Let's compare and contrast what Google Executive Chairman Eric Schmidt says with what he apparently actually does. It's not pretty.
Last week Schmidt was one of the high flyers who showed up at the World Economic Forum in Davos, Switzerland. During a a "fireside chat" he opined, according to Upstart Business Journal, that the employment challenge will be with us for the next two to five decades The problem, he said, is technology and a lack of worker retraining.
"It's a race between computers and people – and people need to win," he said, according to a report from the BBC. "It's clear to me that we can get full employment, but wages are still depressed. As more routine tasks are automated, this will lead to much more part-time work in caring and creative industries. The classic 9-5 job will be redefined."
Sounds like he might really be genuinely concerned, right?
Well, consider what he apparently did while he was Google's CEO. He was allegedly part of a tech cabal that actively conspired to drive tech workers' salaries lower. As reported by The Business Insider, according to a class action suit due to go to trial in May, Schmidt and then Apple CEO Steve Jobs actively conspired and cooperated to drive down the salaries of tech workers by agreeing not to recruit each other's staff.
The class action suit, filed after a U.S. Department of Justice investigation, covers 100,000 tech workers and alleges their salaries were depressed by a total of $9 billion in the 2000s. Intel and Adobe are also defendants. Intuit, Pixar and Lucasfilm have already settled with the plaintiffs for an undisclosed amount, The San Jose Mercury News reported.
Pando Daily, which has examined, emails and documents in the case offered these examples of how the tech titans schemed:
In 2007, when Jobs learned that Google tried recruiting one of Apple’s employees, he forwarded the message to Eric Schmidt with a personal comment attached: “I would be very pleased if your recruiting department would stop doing this.”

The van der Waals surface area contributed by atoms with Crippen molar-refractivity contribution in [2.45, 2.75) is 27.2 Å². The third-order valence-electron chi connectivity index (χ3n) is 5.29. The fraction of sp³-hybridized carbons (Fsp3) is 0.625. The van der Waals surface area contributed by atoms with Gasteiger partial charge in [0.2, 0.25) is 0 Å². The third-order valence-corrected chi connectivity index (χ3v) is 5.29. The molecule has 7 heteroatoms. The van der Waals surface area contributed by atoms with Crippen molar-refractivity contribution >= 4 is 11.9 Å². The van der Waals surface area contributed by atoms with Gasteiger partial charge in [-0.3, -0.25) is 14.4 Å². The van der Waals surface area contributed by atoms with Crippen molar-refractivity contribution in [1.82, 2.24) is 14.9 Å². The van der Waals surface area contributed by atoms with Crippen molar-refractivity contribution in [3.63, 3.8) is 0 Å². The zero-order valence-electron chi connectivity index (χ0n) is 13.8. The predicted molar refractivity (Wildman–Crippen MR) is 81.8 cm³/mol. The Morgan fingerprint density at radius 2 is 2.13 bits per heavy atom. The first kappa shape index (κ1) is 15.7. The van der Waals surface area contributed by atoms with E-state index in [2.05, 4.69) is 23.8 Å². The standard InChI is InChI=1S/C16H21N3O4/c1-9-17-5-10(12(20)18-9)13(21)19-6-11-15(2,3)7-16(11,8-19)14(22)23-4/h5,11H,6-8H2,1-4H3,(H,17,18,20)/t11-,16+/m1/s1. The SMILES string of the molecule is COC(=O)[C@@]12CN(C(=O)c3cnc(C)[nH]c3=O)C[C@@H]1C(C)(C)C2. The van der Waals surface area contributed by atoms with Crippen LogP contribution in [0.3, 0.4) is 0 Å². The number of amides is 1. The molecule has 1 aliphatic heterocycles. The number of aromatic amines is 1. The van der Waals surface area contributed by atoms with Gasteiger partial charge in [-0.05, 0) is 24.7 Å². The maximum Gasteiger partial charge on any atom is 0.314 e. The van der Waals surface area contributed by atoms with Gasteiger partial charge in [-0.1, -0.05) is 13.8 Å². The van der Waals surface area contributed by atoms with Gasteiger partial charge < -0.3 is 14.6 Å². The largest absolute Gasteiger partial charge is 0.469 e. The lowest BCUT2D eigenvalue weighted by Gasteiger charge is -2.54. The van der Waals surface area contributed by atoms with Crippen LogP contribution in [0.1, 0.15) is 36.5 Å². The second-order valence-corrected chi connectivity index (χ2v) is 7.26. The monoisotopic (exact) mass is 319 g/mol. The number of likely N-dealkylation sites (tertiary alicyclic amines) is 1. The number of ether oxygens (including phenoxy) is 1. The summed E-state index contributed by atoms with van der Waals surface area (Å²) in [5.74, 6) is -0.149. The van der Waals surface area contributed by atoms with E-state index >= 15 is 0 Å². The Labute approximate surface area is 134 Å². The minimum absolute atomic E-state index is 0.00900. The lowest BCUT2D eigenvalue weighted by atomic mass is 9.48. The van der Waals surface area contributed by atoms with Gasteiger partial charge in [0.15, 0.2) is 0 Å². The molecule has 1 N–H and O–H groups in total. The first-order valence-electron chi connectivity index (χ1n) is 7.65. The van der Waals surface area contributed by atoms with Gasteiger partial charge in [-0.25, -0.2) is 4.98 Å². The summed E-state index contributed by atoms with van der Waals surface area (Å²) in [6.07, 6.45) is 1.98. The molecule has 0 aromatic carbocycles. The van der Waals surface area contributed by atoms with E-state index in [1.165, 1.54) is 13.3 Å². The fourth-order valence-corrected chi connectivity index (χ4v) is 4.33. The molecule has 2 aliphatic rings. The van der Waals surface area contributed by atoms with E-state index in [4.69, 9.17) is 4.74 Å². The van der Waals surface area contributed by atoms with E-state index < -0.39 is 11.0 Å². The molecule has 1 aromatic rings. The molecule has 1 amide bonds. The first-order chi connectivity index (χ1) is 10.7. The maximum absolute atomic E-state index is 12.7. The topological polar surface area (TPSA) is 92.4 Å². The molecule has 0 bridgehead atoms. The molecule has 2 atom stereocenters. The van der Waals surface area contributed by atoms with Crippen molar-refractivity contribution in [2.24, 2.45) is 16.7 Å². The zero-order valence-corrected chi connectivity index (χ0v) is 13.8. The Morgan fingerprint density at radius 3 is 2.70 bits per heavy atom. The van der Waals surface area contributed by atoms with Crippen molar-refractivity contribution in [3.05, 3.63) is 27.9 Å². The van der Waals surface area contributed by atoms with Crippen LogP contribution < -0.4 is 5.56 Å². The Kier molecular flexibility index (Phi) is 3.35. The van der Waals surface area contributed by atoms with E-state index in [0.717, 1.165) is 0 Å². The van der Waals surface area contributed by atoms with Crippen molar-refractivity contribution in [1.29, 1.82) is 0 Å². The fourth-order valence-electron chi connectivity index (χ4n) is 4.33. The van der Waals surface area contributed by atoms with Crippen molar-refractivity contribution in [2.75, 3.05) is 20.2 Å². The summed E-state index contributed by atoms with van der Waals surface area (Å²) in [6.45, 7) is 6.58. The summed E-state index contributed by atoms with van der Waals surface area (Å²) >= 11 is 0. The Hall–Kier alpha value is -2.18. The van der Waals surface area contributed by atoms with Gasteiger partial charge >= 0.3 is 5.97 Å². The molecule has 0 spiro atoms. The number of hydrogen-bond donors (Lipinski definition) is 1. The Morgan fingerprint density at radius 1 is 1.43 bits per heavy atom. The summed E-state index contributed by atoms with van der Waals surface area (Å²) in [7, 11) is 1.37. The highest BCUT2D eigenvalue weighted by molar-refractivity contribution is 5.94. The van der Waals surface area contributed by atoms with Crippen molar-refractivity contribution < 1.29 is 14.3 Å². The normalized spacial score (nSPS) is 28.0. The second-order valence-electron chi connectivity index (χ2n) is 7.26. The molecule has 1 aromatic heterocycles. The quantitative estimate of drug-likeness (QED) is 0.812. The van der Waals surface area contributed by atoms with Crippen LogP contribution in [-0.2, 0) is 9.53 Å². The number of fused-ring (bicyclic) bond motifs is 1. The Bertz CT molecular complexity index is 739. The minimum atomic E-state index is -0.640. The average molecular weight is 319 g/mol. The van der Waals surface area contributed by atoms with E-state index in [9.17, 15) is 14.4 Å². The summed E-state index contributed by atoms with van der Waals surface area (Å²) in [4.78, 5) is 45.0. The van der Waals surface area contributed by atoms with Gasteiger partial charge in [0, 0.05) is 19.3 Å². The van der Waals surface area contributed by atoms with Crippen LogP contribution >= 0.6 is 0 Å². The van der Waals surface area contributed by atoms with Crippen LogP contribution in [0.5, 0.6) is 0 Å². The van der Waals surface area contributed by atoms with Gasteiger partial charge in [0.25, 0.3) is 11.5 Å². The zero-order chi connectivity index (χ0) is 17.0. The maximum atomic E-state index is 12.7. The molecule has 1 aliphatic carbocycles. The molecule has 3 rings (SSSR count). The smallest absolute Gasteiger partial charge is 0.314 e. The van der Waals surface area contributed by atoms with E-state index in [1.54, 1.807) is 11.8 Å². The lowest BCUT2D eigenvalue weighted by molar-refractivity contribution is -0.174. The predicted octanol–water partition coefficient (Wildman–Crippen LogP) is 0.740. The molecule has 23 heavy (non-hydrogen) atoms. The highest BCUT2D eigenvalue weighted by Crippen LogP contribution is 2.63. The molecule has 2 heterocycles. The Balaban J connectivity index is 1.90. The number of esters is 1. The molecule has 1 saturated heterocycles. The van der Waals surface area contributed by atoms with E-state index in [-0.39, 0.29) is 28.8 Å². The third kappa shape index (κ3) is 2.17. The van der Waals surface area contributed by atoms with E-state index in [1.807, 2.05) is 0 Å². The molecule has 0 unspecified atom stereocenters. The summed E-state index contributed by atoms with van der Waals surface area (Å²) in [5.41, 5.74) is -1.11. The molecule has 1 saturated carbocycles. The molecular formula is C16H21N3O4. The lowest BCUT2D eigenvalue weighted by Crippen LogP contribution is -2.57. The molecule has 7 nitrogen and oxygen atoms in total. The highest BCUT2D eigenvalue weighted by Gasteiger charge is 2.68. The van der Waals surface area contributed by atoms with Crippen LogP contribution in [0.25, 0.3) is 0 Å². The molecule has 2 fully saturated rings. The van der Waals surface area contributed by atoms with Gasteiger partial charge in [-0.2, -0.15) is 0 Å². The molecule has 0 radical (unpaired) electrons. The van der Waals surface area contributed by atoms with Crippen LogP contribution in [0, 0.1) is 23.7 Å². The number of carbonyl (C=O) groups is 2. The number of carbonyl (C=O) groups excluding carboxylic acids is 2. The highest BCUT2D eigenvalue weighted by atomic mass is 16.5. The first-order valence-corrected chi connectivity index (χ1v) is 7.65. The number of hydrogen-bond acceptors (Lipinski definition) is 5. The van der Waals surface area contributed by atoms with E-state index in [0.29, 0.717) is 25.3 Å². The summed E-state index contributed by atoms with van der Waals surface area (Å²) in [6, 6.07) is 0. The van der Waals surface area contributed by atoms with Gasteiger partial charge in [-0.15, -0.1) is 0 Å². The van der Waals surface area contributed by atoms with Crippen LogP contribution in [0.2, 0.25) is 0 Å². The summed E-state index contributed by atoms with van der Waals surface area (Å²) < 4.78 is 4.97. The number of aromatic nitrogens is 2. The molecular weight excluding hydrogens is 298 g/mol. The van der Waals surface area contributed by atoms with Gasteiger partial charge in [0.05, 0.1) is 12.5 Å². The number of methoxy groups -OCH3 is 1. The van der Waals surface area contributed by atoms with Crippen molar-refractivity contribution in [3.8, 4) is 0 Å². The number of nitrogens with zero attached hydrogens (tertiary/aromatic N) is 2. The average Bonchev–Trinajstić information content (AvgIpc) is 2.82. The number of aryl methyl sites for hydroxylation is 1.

Within an hour, Google made a “public example” by “terminating” the recruiter in such a manner as to “(hopefully) prevent future occurrences.”
Likewise, when Intel CEO Paul Otellini heard that Google was recruiting their tech staff, he sent a message to Eric Schmidt: “Eric, can you pls help here???”
The next day, Schmidt wrote back to Otellini: “If we find that a recruiter called into Intel, we will terminate the recruiter.”
And it's not like Schmidt didn't know that what he was doing was wrong. According to Pando Daily, "Later that year, Schmidt instructed his Sr VP for Business Operation Shona Brown to keep the pact a secret and only share information 'verbally, since I don’t want to create a paper trail over which we can be sued later?'”
Looks to me like salaries in the tech industry at least are lower than they should be because the highly paid executives conspired to keep them that way. It had nothing to do with technology replacing mundane tasks. It's all about the robber barron mentality — just like it was in the Gilded Age.